Weather Outlook - 27-02-23
So this one is the tricky one because of the issues I have highlighted above in terms of the events that are yet to unfold following the SSW event, but here goes anyway.
Next week looks like starting calm and settled most likely with ground frost. It will most likely be a week of easterlies due to the Diffluent Blocking Pattern shown above which will funnel winds from this direction. As such I think it'll be a dull and cool week with some showers from Tuesday onwards pushing across from The Wash and The Channel. Towards the end of the week is when life gets potentially interesting as the winds strengthen and swing round to the north east.
Interesting because as the GIF above shows from www.tropicaltidbits.com, it is to the north east where the cold air sits and that sets the stage for a cold air incursion towards the end of the first week in March which may well be wintry. Now this is more than two weeks away, so as always it is heavily caveat-laden, but I think if we are to see a wintry consequence from the SSW event, it'll be around this time.
This week, I wanted to show the two types of days we typically get in the spring and how they result in a very different growth proposition for the grass plant.
Note - the charts are using data generated every 15 minutes from a Davis Vantage Pro2 Groweather station and the Growth Potential is calculated for that period. (and so is slightly different from if you just entered the min and max temperature into the usual Growth Potential equation)
So the first type of day I am looking at is when we have a hard ground frost but a very mild afternoon.
This type of day is typical of March and April and probably causes the most issues from a turf management perspective. Clear skies overnight have meant there's been a sharp frost with temperatures dropping down to -2.4°C.
There's likely to be a frost delay if you have that policy in place on your course, with the air temperature not rising above freezing till 10:00 AM. Thereafter it rises rapidly to hit a peak of 13.5°C before the air temperature rapidly falls as the sun sets.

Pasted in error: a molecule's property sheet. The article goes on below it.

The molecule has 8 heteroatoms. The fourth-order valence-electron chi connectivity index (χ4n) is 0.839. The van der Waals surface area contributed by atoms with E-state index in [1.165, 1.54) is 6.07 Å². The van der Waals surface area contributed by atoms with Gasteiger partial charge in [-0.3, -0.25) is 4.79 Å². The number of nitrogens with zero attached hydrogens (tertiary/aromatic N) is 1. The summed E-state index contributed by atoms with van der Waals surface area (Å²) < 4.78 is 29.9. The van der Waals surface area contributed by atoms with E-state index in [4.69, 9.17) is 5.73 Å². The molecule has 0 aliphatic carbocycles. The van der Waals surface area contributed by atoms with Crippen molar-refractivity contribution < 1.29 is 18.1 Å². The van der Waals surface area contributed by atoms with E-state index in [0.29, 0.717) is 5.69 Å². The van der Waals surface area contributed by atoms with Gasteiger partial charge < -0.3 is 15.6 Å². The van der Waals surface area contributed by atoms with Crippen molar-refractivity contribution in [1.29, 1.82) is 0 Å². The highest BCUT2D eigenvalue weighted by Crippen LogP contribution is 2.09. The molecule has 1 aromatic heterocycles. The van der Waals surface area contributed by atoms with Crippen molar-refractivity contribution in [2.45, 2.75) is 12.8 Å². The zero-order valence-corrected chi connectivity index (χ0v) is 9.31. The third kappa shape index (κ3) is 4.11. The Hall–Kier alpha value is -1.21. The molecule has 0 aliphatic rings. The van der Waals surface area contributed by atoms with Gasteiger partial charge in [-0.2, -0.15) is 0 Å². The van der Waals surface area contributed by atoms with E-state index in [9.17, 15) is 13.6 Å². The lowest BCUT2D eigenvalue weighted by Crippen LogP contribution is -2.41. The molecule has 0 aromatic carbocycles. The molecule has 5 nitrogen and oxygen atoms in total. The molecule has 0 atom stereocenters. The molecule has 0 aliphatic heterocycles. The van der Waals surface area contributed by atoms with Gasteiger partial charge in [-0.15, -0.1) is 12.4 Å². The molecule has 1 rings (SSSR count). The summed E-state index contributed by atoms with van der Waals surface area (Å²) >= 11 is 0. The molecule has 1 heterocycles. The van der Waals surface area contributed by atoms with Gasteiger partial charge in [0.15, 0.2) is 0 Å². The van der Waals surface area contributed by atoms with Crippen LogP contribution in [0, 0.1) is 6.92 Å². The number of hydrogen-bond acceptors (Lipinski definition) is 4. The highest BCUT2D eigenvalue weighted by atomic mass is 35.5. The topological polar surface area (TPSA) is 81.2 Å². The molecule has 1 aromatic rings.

The red horizontal line is drawn at G.P=0.4 and symbolises when there is enough temperature to initiate good spring growth.
So on this type of day, that period is condensed between 12:00 - 4:30 PM and the total Growth Potential for the whole 24-hour period day is 0.02, in other words very little.
The second type of day is when cloud cover maintains mild overnight temperatures so there's no pronounced slump at either end of the day. You can see that the result of the milder night temperature is a much longer duration of Growth Potential, beginning at 4:00 AM and extending all the way through to 11:30 PM. So even though the maximum day time temperature (12.9°C) is lower than the example above, the fact that the night time temperature never dropped below 9.7°C have made the difference.
So on this type of day, the period for actual growth is extended to between 04:00 AM - 11:30 PM and the total Growth Potential for the day is 0.48, in other words , a good spring days growth.
The bottom line is we need to focus on night temperatures to determine if we are likely to get enough hours of actual Growth Potential for you to see a nice clip rate, recovery from aeration and / or disease scars.
Night temperatures are the key to spring growth.
If I chart out the Growth Potential from the start of the year, you can clearly see the two different types of day, the first type where we have a pronounced short peak of G.P and the second where we have extended G.P over the whole day.
Interestingly you can see how we got some nice growth in the first half of January (wet and mild = cloud cover = higher night time temperatures). This then dropped away as we moved into a period of heavy frosts and cold days before a brief uplift at the beginning of February. More of the same cold nights and mild days then followed before some milder nights put us back into positive G.P last week. In the west, this would have happened earlier in the week because of more cloud cover.
So this time next week I'll have more of a handle on the effects of that SSW and whether that early signal for a wintry second week of March is growing in probability or declining. Until then, stay safe, take care and dig out those buffs and thermals because they're going to come in handy again !
All the best.